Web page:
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Read more articles about:  perennial flowers annual flowers bulbs evergreen trees and shrubs ornamental grasses vines and climbers ornamental trees and shrubs hostas

Sunday, October 31, 2010

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Fun feature: Dave's Garden Sunday Funnies
By Melody Rose (melody)

Gardeners have a keen sense of humor and we know that you'll enjoy adding your family-friendly quote or description to the image. We'll supply the picture and everyone can post their funniest title. We can't wait to see what you come up with!

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Read more articles about:  garden humor Sunday funnies

Saturday, October 30, 2010

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Fun feature: Ask-a-Gardener
By Melody Rose (melody)

Gardening is both art and science, with some luck and skill thrown in for good measure. A big part of what attracts people to Dave's Garden has always been our forums, where gardeners ask and answer questions for one another. Occasionally we come across a question that we find particularly interesting or intriguing. We hope you find these questions (and answers, penned by our admins and writers) helpful as you grow your gardening knowledge!

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Read more articles about:  ask-a-gardener

Friday, October 29, 2010

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The Dirt on Math: Calculators and Conversions for Gardeners
By Tamara Galbraith (TexasTam)

Let me start by saying that I was a journalism major in college. In other words, math has definitely never been my strong suit. So in the past, when it came to trying to figure out how many cubic yards I would need to cover 1500 square feet of garden bed with three inches of mulch, I feared my brain would explode. For those like me, fear no more, and rejoice in yet another reason why the Internet is so fabulous: online calculators.

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Read more articles about:  garden design and landscaping how-to mulches calculators converters cubic yards

Thursday, October 28, 2010

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Craft Your Own Leaf-Shaped Birdbath
By Gwen Bruno (gwen21)

Why buy an expensive concrete birdbath when you can make one? With a bag of cement and some paint you can craft your own one-of-a-kind creation. This is a fun project for a group, and with help and supervision can even be done by children.

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Read more articles about:  garden crafts birds

Wednesday, October 27, 2010

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Hybrid Palms
By Geoff Stein (palmbob)

Hybridizing palms is nothing new, but recently there has been an increased effort in creating certain hybrids for a variety of reasons. This article is an introduction to this practice and some of the best hybrid palms.

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Read more articles about:  palms and cycads tropicals garden design and landscaping hybridizing

Tuesday, October 26, 2010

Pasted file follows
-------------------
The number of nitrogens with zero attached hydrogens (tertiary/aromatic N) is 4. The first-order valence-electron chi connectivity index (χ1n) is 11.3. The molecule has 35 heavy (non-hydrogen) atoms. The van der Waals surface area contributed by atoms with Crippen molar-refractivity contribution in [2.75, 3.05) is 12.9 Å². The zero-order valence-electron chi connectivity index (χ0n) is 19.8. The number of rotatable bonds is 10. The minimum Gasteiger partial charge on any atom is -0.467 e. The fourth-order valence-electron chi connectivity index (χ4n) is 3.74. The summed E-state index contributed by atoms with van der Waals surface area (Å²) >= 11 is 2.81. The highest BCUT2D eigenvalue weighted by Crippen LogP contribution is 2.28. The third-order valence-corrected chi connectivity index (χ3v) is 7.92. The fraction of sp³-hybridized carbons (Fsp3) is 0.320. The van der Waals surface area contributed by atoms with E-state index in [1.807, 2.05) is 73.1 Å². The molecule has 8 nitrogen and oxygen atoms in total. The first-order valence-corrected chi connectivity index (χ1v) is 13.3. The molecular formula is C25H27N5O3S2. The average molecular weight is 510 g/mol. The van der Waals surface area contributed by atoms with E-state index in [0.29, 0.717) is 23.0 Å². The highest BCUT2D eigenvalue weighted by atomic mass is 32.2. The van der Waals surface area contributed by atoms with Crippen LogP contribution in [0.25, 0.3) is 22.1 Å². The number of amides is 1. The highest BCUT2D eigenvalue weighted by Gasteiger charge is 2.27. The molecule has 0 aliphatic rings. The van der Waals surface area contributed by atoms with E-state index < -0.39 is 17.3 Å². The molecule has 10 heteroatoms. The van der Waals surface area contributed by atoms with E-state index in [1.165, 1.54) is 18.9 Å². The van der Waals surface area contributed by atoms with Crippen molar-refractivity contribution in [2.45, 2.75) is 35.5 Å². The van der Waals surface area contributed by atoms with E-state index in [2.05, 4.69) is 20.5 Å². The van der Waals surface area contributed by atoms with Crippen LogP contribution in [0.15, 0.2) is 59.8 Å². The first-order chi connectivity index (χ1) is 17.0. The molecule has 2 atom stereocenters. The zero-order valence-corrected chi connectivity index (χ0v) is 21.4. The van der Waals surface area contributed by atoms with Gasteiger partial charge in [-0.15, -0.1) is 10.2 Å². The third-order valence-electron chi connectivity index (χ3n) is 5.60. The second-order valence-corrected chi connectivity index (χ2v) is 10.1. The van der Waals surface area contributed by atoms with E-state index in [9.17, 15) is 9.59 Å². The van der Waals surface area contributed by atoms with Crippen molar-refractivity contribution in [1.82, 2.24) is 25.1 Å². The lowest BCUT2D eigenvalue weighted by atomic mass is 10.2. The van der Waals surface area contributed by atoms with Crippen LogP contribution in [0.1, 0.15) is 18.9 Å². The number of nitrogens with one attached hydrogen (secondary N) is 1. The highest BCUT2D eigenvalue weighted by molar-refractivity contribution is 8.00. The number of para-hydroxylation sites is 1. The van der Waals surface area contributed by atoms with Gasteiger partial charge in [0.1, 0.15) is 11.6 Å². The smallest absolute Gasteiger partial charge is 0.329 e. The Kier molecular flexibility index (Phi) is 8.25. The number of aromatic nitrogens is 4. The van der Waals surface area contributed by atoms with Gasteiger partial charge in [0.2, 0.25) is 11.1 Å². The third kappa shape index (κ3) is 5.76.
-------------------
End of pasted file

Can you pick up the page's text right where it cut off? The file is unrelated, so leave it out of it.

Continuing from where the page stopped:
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Plants and poisons, beware of what grows in your gardens!
By Jean-Jacques Segalen (jjacques)

The plant kingdom does offer a great many delicious tastes but some can prove to be final…as a matter of fact many species which look pleasant and may even produce nice colours and perfumes can have highly destructive effects if ingested or even slightly touched and this concerns quite a few common plants.

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Read more articles about:  plant dangers toxicity

Monday, October 25, 2010

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Don't Guess, Soil Test
By Paul Rodman (paulgrow)

I’ve been an advocate of soil testing for years. I recently did a soil test on one of my rose beds. Boy, did I get a surprise when I opened the envelope.

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Read more articles about:  soil and composting fertilizers pH soil tests
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The Black and White Sheep of the Wandering Jew Family
By Marie Harrison (can2grow)

The wandering Jew or spiderwort family (Commelinaceae) consists of 41 accepted genera (APG III) and several hundred species. Many of them are cultivated ornamentals, but others are landscape thugs that we avoid and attempt to banish from our gardens.

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Read more articles about:  invasives and weeds ground covers Tradescantias

Sunday, October 24, 2010

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Out of Chaos a Mystery Plant is Born
By Larry Rettig (LarryR)

It's June 1998. I'm sitting in my office in Iowa City staring at the radar on my computer screen. Outside a ferocious storm is raging. The noise from the storm is deafening and only intermittently do I hear the wail of emergency sirens above the roar.

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Read more articles about:  weather and storms ornamental trees and shrubs Cannas banana trees
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Fun feature: Dave's Garden Sunday Funnies
By Melody Rose (melody)

Gardeners have a keen sense of humor and we know that you'll enjoy adding your family-friendly quote or description to the image. We'll supply the picture and everyone can post their funniest title. We can't wait to see what you come up with!

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Read more articles about:  garden riddle

Friday, October 22, 2010

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Herbs around my house